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November 1991

Osler's Maneuver in an Outpatient Clinic Setting

Author Affiliations

From the Sections of Vascular Medicine and Hypertension (Dr Tsapatsaris) and General Internal Medicine (Drs Napolitana and Rothchild), Lahey Clinic Medical Center, Burlington, Mass.

Arch Intern Med. 1991;151(11):2209-2211. doi:10.1001/archinte.1991.00400110067013

Osler's maneuver was performed on 912 consecutive outpatients aged 60 years or older in a 2-month period by 12 physicians. The incidence of an Osler-positive finding was 7.1% (65/912). The number of positive findings increased with age, ranging from 3.4% in the 60- to 70-year age group to 43.8% in the 86- to 90-year age group. A history of hypertension was present in 58.4% of patients with Osler-positive findings and in 59.6% of patients with Osler-negative findings. In a group of 48 previously screened patients who were independently examined, concordance was poor when the k test of reliability was used. Positive Osier findings were common in patients older than 70 years, in patients who smoked, and in patients with a high systolic blood pressure. These correlations may be related to a decrease in blood vessel compressibility, which may cause pseudohypertension. However, the findings on Osler's maneuver, are poorly reproducible, making the procedure an inadequate test.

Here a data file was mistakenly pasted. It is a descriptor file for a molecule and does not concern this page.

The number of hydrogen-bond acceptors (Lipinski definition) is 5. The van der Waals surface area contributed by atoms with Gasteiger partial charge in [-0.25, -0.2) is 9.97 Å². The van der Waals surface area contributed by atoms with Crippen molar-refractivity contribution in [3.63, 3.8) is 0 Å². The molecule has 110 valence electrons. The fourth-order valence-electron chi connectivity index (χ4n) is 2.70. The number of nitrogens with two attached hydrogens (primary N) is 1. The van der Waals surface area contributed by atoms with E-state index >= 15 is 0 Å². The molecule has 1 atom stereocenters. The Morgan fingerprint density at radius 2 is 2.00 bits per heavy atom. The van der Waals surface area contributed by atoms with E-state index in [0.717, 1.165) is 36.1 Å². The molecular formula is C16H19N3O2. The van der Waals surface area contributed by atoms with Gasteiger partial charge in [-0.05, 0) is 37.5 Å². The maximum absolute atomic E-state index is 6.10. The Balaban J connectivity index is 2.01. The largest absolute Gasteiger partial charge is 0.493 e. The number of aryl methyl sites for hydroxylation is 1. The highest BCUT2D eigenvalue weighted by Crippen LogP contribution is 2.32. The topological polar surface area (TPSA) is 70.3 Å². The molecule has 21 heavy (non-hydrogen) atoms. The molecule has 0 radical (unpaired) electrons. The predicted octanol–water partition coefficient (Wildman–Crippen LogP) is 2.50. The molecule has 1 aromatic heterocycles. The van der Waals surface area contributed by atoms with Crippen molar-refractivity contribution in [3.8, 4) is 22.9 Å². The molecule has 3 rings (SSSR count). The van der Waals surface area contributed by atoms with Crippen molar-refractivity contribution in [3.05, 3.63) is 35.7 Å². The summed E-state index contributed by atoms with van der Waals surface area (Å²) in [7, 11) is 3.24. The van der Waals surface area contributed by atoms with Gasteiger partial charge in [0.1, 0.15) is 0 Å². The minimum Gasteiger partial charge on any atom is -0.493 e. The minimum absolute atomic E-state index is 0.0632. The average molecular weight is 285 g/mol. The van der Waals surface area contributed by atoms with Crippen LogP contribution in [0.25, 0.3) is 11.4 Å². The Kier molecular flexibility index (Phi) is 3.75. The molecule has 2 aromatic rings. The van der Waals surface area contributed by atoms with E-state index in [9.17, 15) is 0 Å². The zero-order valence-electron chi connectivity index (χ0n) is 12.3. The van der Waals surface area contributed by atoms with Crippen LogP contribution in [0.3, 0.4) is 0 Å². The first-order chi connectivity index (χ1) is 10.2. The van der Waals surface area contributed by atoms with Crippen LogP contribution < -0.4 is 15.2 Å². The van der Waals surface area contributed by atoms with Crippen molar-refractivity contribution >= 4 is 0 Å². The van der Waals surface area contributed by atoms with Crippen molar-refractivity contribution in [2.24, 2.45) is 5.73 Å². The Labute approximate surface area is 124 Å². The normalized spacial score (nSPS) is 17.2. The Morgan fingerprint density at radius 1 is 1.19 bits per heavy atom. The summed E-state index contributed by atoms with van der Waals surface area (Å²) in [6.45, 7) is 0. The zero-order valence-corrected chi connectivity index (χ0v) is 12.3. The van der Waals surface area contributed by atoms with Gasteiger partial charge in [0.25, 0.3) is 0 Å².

(Arch Intern Med. 1991;151:2209-2211)

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